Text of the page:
Smoking can also increase you likelihood to develop high blood pressure. The best way to prevent high blood pressure from smoking, is to not smoke. If you are currently not a smoker, continue to avoid it. If you do currently smoke, contact your physician to talk about your options for quitting. This factor, as well as the others listed, can also compromise the health of your heart.

Why High Blood Pressure Matters for Heart Health Month

Having high blood pressure, over time, can put you at risk for poor heart health. The impact that HBP has on the heart is why high blood pressure matters for Heart Health Month. If hypertension remains untreated, it can eventually lead to having a stroke or a heart attack (5). Because most people don’t know they have it, the effects of HBP often sneak up when it’s too late. This is why the AHA refers to HBP as a silent killer (6). The best way to keep track of your blood pressure is to regularly have it checked. This can often be done at your local clinic or doctor’s office. If you want to get your blood pressure checked or have any questions or concerns regarding your heart health, it is best to consult your doctor or medical provider.

Healthcare Training Programs | Training Direct | Connecticut

Training Direct is a healthcare education training provider located in both Danbury and Bridgeport, Connecticut. As a respected healthcare school in CT, our goal is to share information on healthcare-related topics, such as high blood pressure.

At Training Direct we aim to prepare our students with the proper training to pursue an entry level position in the healthcare field. Training Direct offers an array of medical and healthcare training programs. Most of our programs can be completed in just a matter of weeks. Our medical programs include: Nurse Aide, Medical Billing and Coding Specialist, Patient Care Technician, Phlebotomy Technician, Electrocardiogram Technician (EKG/ECG), and Electronic Medical Records Specialist.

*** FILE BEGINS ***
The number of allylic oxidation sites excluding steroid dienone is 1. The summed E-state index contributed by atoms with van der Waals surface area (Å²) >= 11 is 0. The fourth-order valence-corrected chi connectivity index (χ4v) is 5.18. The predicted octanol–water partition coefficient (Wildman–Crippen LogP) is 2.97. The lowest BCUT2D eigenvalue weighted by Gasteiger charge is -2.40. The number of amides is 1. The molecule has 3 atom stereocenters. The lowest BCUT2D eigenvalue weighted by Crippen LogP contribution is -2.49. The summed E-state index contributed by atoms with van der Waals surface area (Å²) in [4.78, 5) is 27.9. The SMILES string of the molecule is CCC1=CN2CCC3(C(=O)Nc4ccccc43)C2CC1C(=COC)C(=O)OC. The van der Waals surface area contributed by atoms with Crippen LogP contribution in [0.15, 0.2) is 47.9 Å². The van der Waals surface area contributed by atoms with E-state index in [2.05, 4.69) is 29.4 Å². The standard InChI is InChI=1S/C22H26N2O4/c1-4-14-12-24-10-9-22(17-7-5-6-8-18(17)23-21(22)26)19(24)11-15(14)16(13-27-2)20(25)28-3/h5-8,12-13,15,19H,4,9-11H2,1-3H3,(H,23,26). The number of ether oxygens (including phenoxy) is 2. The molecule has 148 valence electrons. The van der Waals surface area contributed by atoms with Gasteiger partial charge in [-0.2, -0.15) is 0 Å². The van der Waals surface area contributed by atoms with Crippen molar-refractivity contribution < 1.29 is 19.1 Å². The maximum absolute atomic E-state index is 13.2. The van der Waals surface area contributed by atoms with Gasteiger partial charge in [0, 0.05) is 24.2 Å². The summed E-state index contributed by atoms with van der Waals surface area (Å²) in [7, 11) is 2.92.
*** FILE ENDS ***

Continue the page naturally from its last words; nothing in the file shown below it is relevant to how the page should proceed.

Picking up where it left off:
If you would like information on any of our programs listed above or have questions, please reach out to us here. We would be more than happy to answer any of your question or schedule a visit. Thank you and we look forward to hearing from you!

Course availability and time will vary by campus.
Training Direct is a division of Dorsey Schools.



  1. https://www.heart.org/en/health-topics/high-blood-pressure/the-facts-about-high-blood-pressure
  2. https://www.heart.org/en/health-topics/high-blood-pressure/the-facts-about-high-blood-pressure
  3. https://www.heart.org/en/health-topics/high-blood-pressure/why-high-blood-pressure-is-a-silent-killer/know-your-risk-factors-for-high-blood-pressure
  4. https://www.heart.org/en/health-topics/high-blood-pressure/changes-you-can-make-to-manage-high-blood-pressure/shaking-the-salt-habit-to-lower-high-blood-pressure
  5. https://www.heart.org/en/health-topics/high-blood-pressure/health-threats-from-high-blood-pressure
  6. https://www.heart.org/en/health-topics/high-blood-pressure/why-high-blood-pressure-is-a-silent-killer